What Consumers Really Want from Advertisers and Marketers
When you stop to think about it, politicians are a lot like marketers. Both tend to be pretty adept at communicating a message, or to be slightly more cynical, telling us what (they think) we want to hear; both have an annoying tendency to over-promise and under-deliver (mea culpa); both have a higher perception of their overall effectiveness than the general populace does; both are disliked by the majority of said populace. For politicians, this last point is evidenced by the dismal approval ratings currently enjoyed by the US Congress. For marketers, it is reflected in a new study put out by Adobe entitled, “The State of Online Advertising.”
Conducted as an online survey of 1,000 members of the general US population along with 250 marketing decision makers, the study’s findings offer humor and insight, two ingredients that make for a good read.
Here are my key takeaways:
a) Marketers think they are doing a better job than consumers do,
b) In reality, consumers dislike marketers more than lawyers and bankers (ouch),
c) When it comes to advertising, consumers prefer traditional media over digital,
d) Ironically, a+b+c adds up to a real opportunity for advertisers and marketers, if they are wise enough to take advantage.
Let me table this last point for a hot minute. First, let’s have some fun with the numbers.
MARKETERS AS WORTHLESS SCHIESTERS
When the Adobe survey asked which profession provides the most value to society, professions that clearly do provide value to society, such as teachers (91%), scientists (88%), and engineers and programmers (68%-how did they get a free pass?), received glowing reviews from the general populous. Big shocker.
Marketing and advertising professionals, on the other hand, fared poorly by comparison, with only 13% of consumers recognizing their clearly overwhelming value to society. This dismal approval rating was only matched by actors, dancers, and PR professionals (which are really marketers in sheep’s clothing). Happily, fully 35% of marketers and advertisers regard themselves as providing strong value to society (the other two-thirds may be calling a duck a duck on this count).
To add insult to injury, 53% of consumers agreed with the statement “most marketing is B.S.”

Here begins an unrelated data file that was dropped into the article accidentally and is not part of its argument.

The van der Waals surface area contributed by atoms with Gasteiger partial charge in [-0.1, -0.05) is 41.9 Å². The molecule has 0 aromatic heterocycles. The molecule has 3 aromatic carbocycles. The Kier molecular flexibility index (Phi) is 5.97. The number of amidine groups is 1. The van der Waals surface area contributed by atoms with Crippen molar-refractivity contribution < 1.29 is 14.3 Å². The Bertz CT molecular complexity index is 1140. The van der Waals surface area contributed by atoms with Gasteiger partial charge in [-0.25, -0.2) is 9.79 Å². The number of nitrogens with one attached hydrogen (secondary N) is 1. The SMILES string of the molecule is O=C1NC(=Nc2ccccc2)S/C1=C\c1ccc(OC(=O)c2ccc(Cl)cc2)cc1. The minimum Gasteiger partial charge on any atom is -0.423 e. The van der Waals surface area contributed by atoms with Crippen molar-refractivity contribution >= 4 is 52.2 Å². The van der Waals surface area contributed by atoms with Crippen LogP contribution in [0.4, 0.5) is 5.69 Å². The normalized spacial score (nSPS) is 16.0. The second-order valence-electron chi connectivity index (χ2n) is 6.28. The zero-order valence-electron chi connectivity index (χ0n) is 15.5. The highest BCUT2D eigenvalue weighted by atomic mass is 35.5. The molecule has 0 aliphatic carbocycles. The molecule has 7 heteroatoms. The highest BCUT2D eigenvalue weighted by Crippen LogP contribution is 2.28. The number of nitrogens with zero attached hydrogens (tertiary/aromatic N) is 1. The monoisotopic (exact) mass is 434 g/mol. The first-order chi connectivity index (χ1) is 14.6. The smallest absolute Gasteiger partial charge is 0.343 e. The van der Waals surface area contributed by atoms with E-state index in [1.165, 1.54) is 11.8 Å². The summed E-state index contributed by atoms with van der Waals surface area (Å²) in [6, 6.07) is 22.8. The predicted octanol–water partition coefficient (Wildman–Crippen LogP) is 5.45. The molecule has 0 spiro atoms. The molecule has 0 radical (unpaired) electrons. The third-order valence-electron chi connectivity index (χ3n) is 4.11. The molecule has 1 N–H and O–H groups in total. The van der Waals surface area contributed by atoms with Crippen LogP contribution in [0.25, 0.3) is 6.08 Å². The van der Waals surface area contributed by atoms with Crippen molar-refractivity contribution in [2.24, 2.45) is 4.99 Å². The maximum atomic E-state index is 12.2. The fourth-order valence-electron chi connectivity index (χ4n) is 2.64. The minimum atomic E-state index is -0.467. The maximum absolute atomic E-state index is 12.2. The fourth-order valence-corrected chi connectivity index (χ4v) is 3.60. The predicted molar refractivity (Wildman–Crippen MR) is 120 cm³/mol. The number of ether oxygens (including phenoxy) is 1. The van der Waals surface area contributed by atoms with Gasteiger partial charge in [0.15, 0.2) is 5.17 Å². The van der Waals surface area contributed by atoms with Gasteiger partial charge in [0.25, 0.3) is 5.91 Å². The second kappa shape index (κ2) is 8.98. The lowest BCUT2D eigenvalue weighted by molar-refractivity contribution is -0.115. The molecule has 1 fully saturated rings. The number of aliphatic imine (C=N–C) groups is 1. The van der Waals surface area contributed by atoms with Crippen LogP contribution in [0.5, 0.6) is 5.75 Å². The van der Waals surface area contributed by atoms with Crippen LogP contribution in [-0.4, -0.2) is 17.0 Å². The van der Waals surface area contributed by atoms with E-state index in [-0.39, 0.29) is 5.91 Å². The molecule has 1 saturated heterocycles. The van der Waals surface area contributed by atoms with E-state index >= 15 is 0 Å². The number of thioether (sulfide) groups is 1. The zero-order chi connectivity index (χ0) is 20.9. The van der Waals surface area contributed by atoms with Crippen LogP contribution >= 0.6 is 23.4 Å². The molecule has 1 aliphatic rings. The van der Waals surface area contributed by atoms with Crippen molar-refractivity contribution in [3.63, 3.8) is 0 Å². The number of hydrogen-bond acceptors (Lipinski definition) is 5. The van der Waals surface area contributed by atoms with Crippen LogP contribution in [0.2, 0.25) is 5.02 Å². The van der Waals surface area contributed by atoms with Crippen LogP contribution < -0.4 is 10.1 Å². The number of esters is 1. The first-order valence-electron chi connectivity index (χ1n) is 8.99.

Funnily enough, even though the majority of US consumers may think marketers are worthless schiesters, 94% agree that marketing is strategic and drives sales, while 76% feel that marketing creates brands.
What’s my take on this seeming contradiction? Consumers understand that marketing, like taxes and politicians, is a necessary evil.
TELL ME WHAT YOU REALLY THINK
Merely establishing that consumers are not quite ready to pitch marketers and advertisers over the side of the boat, though personally reassuring, is not actionable. Does the Adobe study tell us what consumers are really thinking?
One of the study questions asked consumers to rate whether they agreed or disagreed with a set of statements. Here are the results, depicted in a graphic from the study:
Reflecting on these answers, I see three broad themes emerge that provide useful insight into what consumers really want from advertisers and marketers:
Engaging the Senses Works
- A video is worth 1,000 words (67%)
- In-Store experiences trump online experiences (67%)
- Beautiful advertising is most effective (51%)
Humans being humans, sensations drive emotions. This is why advertising and marketing initiatives that engage the senses and trigger an emotional response tend to do better. Videos are a great medium for this because they naturally use both visual and auditory means to tell a story or convey a feeling or emotion. Ads that are visually stunning and beautiful tap into this same innate sensory-emotive reservoir. In-store experiences, if done just right, can have a similar effect on consumers.